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Setting up a Linux webserver

Setting up a Linux webserver has never been easier as it is today. I have setup a bunch of them over the years and I wanted to share the list of applications I install for my webserver. This list is not specific to any one Linux distro. I also stick to using the Linux package managers to do the install as they will get the most recent version of the application and it makes setting this all up even easier.

  • Installation: Pick the Linux distro you like. I recommended Red Hat 6, Cent OS 5, Ubuntu (Any version really).
  • SSH: First thing you need is OpenSSH installed and running. Most distros should have this already installed but you might need to install it. Once you have openssh installed you no longer need to be at the computer itself and in most cases you do not have access other than ssh.
  • Firewall: Firewall is important to have on as soon as you install the machine. You can use iptables which is common firewall tool or you can use ufw orfirestarter. Once you have the firewall started I recommend setting up in way that blocks everything by default and you decide what ports should be open by providing a rule for each port.
  • Date and Time: Check to make sure the date and time matches where the machine is. Even if it is correct the clock skews after some time. I would recommend installing a ntp server to make sure it does not skew.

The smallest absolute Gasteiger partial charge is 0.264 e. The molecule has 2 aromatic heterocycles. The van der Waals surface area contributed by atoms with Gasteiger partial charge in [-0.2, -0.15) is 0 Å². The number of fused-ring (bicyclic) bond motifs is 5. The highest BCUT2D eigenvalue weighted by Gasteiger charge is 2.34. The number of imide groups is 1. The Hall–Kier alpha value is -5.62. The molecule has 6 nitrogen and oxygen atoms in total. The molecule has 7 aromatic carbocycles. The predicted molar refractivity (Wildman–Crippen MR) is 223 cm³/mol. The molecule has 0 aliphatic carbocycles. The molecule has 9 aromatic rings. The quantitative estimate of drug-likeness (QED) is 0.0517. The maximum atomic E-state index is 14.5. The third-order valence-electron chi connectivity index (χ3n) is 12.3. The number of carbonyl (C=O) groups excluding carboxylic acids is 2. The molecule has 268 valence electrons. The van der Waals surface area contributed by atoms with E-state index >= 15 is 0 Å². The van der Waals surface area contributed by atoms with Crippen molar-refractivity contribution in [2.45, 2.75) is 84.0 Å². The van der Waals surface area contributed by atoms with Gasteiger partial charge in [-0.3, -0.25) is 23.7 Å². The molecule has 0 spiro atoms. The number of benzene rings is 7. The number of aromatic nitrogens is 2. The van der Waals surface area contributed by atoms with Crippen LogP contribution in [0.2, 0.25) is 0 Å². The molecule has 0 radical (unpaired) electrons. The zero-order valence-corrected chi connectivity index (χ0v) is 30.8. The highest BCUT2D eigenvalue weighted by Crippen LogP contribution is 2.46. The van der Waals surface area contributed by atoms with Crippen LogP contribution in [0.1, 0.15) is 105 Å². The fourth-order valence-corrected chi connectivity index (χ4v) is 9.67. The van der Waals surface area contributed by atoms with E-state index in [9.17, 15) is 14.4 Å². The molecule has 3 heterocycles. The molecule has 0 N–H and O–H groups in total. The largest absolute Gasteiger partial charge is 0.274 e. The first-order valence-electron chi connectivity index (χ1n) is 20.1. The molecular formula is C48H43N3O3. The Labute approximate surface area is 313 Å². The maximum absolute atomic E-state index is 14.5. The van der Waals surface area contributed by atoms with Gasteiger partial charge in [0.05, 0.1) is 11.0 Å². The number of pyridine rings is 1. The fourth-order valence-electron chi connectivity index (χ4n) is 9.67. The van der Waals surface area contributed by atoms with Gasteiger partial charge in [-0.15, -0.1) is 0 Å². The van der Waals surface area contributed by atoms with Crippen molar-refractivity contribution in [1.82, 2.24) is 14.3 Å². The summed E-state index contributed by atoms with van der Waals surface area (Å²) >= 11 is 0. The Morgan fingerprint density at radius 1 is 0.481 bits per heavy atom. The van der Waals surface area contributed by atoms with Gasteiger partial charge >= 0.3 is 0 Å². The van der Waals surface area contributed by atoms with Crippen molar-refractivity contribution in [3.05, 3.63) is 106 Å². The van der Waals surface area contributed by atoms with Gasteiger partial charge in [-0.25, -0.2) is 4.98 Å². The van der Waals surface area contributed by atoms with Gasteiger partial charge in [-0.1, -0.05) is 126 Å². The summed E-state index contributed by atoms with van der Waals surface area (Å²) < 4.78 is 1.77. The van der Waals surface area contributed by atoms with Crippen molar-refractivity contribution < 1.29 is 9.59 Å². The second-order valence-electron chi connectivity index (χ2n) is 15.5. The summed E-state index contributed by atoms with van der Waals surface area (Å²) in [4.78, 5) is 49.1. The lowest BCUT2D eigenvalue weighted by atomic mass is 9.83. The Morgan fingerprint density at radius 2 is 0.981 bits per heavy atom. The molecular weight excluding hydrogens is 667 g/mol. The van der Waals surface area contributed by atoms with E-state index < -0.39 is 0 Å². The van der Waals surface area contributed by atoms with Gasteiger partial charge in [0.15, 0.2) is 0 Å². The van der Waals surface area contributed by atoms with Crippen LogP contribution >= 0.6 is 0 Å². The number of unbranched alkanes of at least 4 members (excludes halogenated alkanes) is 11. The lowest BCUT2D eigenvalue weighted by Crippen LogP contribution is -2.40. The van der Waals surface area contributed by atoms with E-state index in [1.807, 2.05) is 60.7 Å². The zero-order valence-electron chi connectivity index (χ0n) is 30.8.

• Web Server: To turn your server into a web server you need to install a web server. There are many out there to use such as Apache, Tomcat, Light Http, etc etc. I use Apache as my default server as it has a lot of documentation and tutorials on how to install and configure.
  • Web Programming Language: Once you have the web server running you can serve html pages right away. For other program written in different programming languages you will have to install them and install their web server plugin. Examples are Ruby on rails, PHP, Python and so on.
  • Database: For most of your websites or CMS’s you need a database and I recommend MySQL because it is easy to setup and use.
  • Statistics: It is useful to have access statistics for your server. You can read the locally stored logs file on your own. For a better way to look to see statistics you can use statistic tools like Google analystics or webalizer. I recommend webalizer as it is easy to use and it parses the apache log files to generate statistics.

Problems you might face:

  • Some application might not to be available through the package manager, so you might need to find an rpm or install the application from source.
  • Make sure you open the ssh port to your server otherwise you cannot access it.
  • Sometimes you might have the wrong timezone for your server, you will have to make sure to change the timezone in the correct configuration file to get it adjusted. If you use PHP as your web programming language in the current version you have to set the timezone in the php.ini file otherwise you get warning everytime you use the date function.

Extra Security:

  • User should have strong passwords specially users who have admin privileges.
  • No files/folders in the web root should be set to 777.
  • Restrict login forms, admin areas with htaccess files to restrict ips or use password protection.

Author: Daniel Mundra, CASIT Programmer